Toronto lawyer Leslyn Lewis seeking historic win in Conservative leadership race

News Feb 01, 2020 by Kevin Werner Stoney Creek News

Toronto lawyer Leslyn Lewis could make Canadian political history if she wins the Conservative Party leadership race.

Lewis, who finished second to Liberal MP Gary Anandasangaree in the 2015 federal election, would become the first black woman to oversee a major Canadian political party if she upsets main contenders Peter MacKay, a former minister under the Stephen Harper government; Erin O'Toole, a Conservative MP and former military officer; and Marilyn Gladu, the Tories' health and science critic.

“It is historic,” said Lewis, 49, who emigrated with her mother from Jamaica when she was five years old and settled in East York. “It sends a message (that) I am the new face of the party. It sends a message our party is inclusive and that despite our party having divergent perspectives that we are under one tent.”

Lewis was at the Hamilton Club Jan. 30, greeting about 20 local Conservative party members at an event hosted by Conservative Party member John Vail.

Lewis, who holds several degrees including a PhD from Osgoode Hall law school, is a managing partner with Lewis Law Professional and has practised for about 20 years.

She has been involved in a variety of charitable organizations over the years, including serving as vice-chair of the Ontario Trillium Foundation and as a board member with the Women’s Legal Education Fund.

After her first foray into politics in 2015, Lewis said now is the time to give back to a Canadian community that has provided so much to her and her family.

After last year's federal election, the party has split between progressive and social conservatives, she said, adding there are fears the country is unravelling as disgruntled Western provinces talk about leaving the country.

“We need to find commonality,” she said. “There is a lot of work that needs to be done for people to build respect for different views and perspective.”

She also feels she can reach out to disaffected Ontario and Quebec voters who shunned the party in 2019 and left it short of winning a majority.

Lewis will be focusing on such issues as the environment, immigration and the economy during her leadership bid.

When asked if she spoke French, Lewis acknowledged she isn’t bilingual but promised to immerse herself in the language once she announces her candidacy.

“I do believe the leader of the country should be able to communicate in both official languages,” she said. “I respect that.”

Lewis said she expects to submit her nomination papers, signatures and deposit to the party by early February, and to officially announce for candidacy shortly afterwards.

The party has set a high bar for prospective candidates. Hopefuls must stump up a $25,000 instalment of their registration fees and have 1,000 signatures from members in at least 30 different ridings and in at least seven different provinces or territories by Feb. 27.

Candidates will then have to submit 3,000 signatures and provide the rest of their $300,000 fees by March 25. The party has scheduled June 27 to elect its new leader in Toronto.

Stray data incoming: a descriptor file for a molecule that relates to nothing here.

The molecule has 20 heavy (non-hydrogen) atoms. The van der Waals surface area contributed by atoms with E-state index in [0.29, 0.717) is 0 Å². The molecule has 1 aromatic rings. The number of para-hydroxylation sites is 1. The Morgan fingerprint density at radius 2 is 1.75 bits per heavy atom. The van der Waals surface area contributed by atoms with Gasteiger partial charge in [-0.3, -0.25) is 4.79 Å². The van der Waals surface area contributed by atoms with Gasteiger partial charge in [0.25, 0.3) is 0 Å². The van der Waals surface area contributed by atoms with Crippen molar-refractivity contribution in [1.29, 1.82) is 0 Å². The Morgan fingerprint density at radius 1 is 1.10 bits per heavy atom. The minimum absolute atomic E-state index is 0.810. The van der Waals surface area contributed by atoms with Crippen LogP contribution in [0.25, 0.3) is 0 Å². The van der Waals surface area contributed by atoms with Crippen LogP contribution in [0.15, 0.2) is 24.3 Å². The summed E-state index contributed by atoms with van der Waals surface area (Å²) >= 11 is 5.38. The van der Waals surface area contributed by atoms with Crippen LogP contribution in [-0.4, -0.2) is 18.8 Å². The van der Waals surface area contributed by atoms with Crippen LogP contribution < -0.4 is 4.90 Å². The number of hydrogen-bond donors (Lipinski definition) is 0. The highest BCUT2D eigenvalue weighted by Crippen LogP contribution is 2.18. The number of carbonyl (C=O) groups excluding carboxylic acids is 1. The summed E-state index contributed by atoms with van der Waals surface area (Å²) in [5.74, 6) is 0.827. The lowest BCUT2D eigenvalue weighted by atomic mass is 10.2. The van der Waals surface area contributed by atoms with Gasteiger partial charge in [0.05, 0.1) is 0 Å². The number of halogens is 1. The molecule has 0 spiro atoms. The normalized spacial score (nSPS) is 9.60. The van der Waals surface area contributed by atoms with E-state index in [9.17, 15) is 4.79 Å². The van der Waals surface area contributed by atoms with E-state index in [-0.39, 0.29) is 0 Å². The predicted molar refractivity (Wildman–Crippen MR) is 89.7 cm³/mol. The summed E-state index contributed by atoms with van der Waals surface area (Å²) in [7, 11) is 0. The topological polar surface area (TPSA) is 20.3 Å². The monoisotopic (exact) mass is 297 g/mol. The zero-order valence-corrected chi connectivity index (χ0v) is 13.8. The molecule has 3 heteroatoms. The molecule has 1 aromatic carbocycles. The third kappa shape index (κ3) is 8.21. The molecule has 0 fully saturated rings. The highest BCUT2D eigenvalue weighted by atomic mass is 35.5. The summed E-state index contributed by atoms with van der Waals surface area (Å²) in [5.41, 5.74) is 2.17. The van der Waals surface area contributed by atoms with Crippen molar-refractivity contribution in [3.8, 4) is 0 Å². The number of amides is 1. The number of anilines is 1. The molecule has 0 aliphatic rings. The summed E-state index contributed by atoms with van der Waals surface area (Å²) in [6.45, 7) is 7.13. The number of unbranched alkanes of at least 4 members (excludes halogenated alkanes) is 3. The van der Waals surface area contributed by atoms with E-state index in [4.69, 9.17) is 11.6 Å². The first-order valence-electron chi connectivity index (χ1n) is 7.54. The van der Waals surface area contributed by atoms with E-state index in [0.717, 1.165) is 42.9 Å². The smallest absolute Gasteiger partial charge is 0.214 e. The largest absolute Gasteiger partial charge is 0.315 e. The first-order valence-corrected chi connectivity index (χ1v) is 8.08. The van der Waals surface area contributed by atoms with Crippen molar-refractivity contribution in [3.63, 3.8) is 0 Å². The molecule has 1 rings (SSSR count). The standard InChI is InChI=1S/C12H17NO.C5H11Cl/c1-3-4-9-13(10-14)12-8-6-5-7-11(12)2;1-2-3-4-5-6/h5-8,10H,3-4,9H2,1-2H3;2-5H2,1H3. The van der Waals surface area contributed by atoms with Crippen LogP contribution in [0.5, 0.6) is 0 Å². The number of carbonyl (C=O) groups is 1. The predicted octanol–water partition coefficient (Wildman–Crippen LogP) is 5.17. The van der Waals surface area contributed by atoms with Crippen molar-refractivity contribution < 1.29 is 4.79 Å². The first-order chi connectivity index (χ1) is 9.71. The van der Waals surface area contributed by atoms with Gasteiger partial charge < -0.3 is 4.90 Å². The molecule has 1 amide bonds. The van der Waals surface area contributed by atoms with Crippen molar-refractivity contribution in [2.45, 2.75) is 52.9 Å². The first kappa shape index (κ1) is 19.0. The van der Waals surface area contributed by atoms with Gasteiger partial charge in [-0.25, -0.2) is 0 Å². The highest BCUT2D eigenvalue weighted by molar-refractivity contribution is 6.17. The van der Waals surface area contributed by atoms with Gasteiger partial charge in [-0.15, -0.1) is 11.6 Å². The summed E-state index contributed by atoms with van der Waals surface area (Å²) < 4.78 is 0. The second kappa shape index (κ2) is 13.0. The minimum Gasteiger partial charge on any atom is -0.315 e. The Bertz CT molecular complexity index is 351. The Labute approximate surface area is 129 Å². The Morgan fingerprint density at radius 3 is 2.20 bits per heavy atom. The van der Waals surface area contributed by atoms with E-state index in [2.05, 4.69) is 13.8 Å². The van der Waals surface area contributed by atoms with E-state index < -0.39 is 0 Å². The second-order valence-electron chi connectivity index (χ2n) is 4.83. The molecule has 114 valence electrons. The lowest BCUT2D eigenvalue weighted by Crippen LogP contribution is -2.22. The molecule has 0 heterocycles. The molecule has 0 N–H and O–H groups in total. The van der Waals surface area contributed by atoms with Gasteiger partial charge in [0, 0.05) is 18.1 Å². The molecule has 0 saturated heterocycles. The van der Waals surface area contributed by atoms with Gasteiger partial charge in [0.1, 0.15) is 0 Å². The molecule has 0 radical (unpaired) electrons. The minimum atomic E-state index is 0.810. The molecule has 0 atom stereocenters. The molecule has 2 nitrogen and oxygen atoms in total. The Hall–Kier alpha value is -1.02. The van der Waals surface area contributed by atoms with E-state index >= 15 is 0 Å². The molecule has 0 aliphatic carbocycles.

Lewis's campaign team was soliciting signatures at the Hamilton event.

Aside from MacKay, O’Toole and Gladu, other contenders for the leadership include Ricard Decarie, former prime minister Stephen Harper’s deputy chief of staff; Jim Karahalios, an anti-carbon-tax activist and lawyer; Clayton Knutzon, a former candidate for Alberta’s far-right Freedom Conservative Party; Rick Peterson, an Alberta businessman; Aron Seal, founder of the cannabis company Cfusion Inc.; Bobby Singh, a Toronto businessman; and Derek Sloan, an Ontario lawyer and MP representing the riding of Hastings, Lennox and Addington.

Toronto lawyer Leslyn Lewis could make Canadian political history in Conservative leadership race

Lawyer would be the first black woman to lead a major Canadian political party

News Feb 01, 2020 by Kevin Werner Stoney Creek News

Toronto lawyer Leslyn Lewis could make Canadian political history if she wins the Conservative Party leadership race.

Lewis, who finished second to Liberal MP Gary Anandasangaree in the 2015 federal election, would become the first black woman to oversee a major Canadian political party if she upsets main contenders Peter MacKay, a former minister under the Stephen Harper government; Erin O'Toole, a Conservative MP and former military officer; and Marilyn Gladu, the Tories' health and science critic.

“It is historic,” said Lewis, 49, who emigrated with her mother from Jamaica when she was five years old and settled in East York. “It sends a message (that) I am the new face of the party. It sends a message our party is inclusive and that despite our party having divergent perspectives that we are under one tent.”

Lewis was at the Hamilton Club Jan. 30, greeting about 20 local Conservative party members at an event hosted by Conservative Party member John Vail.

Lewis, who holds several degrees including a PhD from Osgoode Hall law school, is a managing partner with Lewis Law Professional and has practised for about 20 years.

She has been involved in a variety of charitable organizations over the years, including serving as vice-chair of the Ontario Trillium Foundation and as a board member with the Women’s Legal Education Fund.

After her first foray into politics in 2015, Lewis said now is the time to give back to a Canadian community that has provided so much to her and her family.

After last year's federal election, the party has split between progressive and social conservatives, she said, adding there are fears the country is unravelling as disgruntled Western provinces talk about leaving the country.